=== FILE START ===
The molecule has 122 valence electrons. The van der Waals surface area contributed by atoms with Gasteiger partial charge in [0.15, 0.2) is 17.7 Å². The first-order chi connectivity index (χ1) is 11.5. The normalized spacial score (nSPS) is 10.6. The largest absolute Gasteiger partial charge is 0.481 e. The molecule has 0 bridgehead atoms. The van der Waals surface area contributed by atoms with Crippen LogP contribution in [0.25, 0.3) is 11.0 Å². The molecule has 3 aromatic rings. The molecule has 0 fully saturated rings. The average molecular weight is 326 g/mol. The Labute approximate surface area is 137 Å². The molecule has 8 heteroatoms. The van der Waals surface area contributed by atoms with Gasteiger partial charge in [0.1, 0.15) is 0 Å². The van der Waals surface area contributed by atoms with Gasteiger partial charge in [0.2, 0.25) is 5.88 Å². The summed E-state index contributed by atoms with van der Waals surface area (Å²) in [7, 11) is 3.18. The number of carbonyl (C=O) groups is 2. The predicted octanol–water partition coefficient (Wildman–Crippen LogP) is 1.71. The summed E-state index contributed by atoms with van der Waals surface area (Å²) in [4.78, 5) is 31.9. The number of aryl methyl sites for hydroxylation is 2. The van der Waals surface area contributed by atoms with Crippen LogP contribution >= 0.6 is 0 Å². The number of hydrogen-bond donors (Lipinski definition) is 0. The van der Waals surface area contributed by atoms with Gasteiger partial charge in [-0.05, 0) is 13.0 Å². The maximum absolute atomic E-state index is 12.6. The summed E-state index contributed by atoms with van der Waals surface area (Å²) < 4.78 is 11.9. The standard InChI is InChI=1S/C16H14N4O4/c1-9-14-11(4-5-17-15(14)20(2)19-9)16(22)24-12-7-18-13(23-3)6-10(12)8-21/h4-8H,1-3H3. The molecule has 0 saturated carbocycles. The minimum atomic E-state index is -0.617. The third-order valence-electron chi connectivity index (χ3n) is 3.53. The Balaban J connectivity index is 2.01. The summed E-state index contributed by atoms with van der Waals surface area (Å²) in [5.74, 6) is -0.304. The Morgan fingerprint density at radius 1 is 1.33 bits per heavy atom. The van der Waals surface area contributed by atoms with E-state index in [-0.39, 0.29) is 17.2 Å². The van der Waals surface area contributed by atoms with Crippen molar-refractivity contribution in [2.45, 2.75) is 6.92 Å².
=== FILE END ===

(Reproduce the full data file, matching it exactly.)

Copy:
The molecule has 122 valence electrons. The van der Waals surface area contributed by atoms with Gasteiger partial charge in [0.15, 0.2) is 17.7 Å². The first-order chi connectivity index (χ1) is 11.5. The normalized spacial score (nSPS) is 10.6. The largest absolute Gasteiger partial charge is 0.481 e. The molecule has 0 bridgehead atoms. The van der Waals surface area contributed by atoms with Crippen LogP contribution in [0.25, 0.3) is 11.0 Å². The molecule has 3 aromatic rings. The molecule has 0 fully saturated rings. The average molecular weight is 326 g/mol. The Labute approximate surface area is 137 Å². The molecule has 8 heteroatoms. The van der Waals surface area contributed by atoms with Gasteiger partial charge in [0.1, 0.15) is 0 Å². The van der Waals surface area contributed by atoms with Gasteiger partial charge in [0.2, 0.25) is 5.88 Å². The summed E-state index contributed by atoms with van der Waals surface area (Å²) in [7, 11) is 3.18. The number of carbonyl (C=O) groups is 2. The predicted octanol–water partition coefficient (Wildman–Crippen LogP) is 1.71. The summed E-state index contributed by atoms with van der Waals surface area (Å²) in [4.78, 5) is 31.9. The number of aryl methyl sites for hydroxylation is 2. The van der Waals surface area contributed by atoms with Crippen LogP contribution >= 0.6 is 0 Å². The number of hydrogen-bond donors (Lipinski definition) is 0. The van der Waals surface area contributed by atoms with Gasteiger partial charge in [-0.05, 0) is 13.0 Å². The maximum absolute atomic E-state index is 12.6. The summed E-state index contributed by atoms with van der Waals surface area (Å²) < 4.78 is 11.9. The standard InChI is InChI=1S/C16H14N4O4/c1-9-14-11(4-5-17-15(14)20(2)19-9)16(22)24-12-7-18-13(23-3)6-10(12)8-21/h4-8H,1-3H3. The molecule has 0 saturated carbocycles. The minimum atomic E-state index is -0.617. The third-order valence-electron chi connectivity index (χ3n) is 3.53. The Balaban J connectivity index is 2.01. The summed E-state index contributed by atoms with van der Waals surface area (Å²) in [5.74, 6) is -0.304. The Morgan fingerprint density at radius 1 is 1.33 bits per heavy atom. The van der Waals surface area contributed by atoms with E-state index in [-0.39, 0.29) is 17.2 Å². The van der Waals surface area contributed by atoms with Crippen molar-refractivity contribution in [2.45, 2.75) is 6.92 Å².